Because of these difficulties I present 4 solutions to create content that easily transforms to XHTML5 content. I don’t go into too much detail of each solution, just enough to give you an idea of what it is.

  • Markdown is a text to (X)HTML conversion tool designed for writers. It refers both to the syntax used in the Markdown text files and the applications used to perform the conversion
  • AsciiDoc is a text document format for writing notes, documentation, articles, books, ebooks, slideshows, web pages, man pages and blogs. AsciiDoc files can be translated to many formats including HTML, PDF, EPUB, man page
  • HTMLBook is an open, XHTML5-based standard for the authoring and production of both print and digital books. It is currently under development
  • Docbook, DITA and TEI are some examples of XML vocabularies that can be converted to HTML.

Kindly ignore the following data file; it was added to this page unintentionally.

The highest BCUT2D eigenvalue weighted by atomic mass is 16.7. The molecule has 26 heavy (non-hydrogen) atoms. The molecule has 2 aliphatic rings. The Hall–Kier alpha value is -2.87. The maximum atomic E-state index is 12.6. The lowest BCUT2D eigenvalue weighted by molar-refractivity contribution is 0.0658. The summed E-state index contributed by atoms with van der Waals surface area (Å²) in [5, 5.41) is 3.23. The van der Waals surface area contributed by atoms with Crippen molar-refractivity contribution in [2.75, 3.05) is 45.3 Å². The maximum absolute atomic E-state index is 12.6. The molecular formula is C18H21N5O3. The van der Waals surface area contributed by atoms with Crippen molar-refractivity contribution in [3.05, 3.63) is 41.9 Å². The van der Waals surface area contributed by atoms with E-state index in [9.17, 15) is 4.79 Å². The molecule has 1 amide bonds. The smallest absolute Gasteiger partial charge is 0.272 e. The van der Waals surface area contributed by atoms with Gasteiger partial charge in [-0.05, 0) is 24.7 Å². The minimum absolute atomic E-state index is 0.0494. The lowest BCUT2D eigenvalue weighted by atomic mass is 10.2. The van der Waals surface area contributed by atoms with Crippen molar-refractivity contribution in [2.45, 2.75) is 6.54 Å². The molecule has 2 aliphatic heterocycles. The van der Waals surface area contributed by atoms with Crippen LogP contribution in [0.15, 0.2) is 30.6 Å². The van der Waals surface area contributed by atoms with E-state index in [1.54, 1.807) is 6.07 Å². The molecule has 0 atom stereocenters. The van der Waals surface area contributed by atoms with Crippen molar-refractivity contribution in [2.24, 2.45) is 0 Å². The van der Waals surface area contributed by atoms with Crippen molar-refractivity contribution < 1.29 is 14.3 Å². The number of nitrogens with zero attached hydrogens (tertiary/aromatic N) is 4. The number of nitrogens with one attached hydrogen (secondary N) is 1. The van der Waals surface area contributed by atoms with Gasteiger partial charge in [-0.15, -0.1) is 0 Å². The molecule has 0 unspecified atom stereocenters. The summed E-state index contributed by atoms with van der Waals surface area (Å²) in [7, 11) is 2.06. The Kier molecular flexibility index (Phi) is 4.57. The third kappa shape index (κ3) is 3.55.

Athena doesn’t really care what you use to create your content as long as you provide well formed HTML5 created with XHTML5 syntax.

Book metaphors online

Does it make sense for Athena to use book metaphors?

Most of these metaphors use jQuery and jQuery plugins

For the simplest of book interfaces we can just use one of the scripts below to build a pagination setup that requires to click on either a page number or in an arrow.

If the script doesn’t incorporate it already, we can then build a keyboard navigation interface by creating a small script that matches key pressed to arrows and navigates forward or backward based on the arrows pressed.

Full examples

Turn.js and Bookblock present complete book-like interfaces. They use jQuery and, in the case of Bookblock, additional libraries that have to be cached and may present issues when working with Polymer and other web component libraries

Use cases for Athena publications

These are the three main uses cases I see for Athena publications. The first two are based on short publication looks. The third use case is based on what media and resources will serve the story best. Enhancing existing content lets us choose which part of the Athena toolkit we’ll use with the content we’re working on… at the very least convert the project into an offline capable application.

Early access content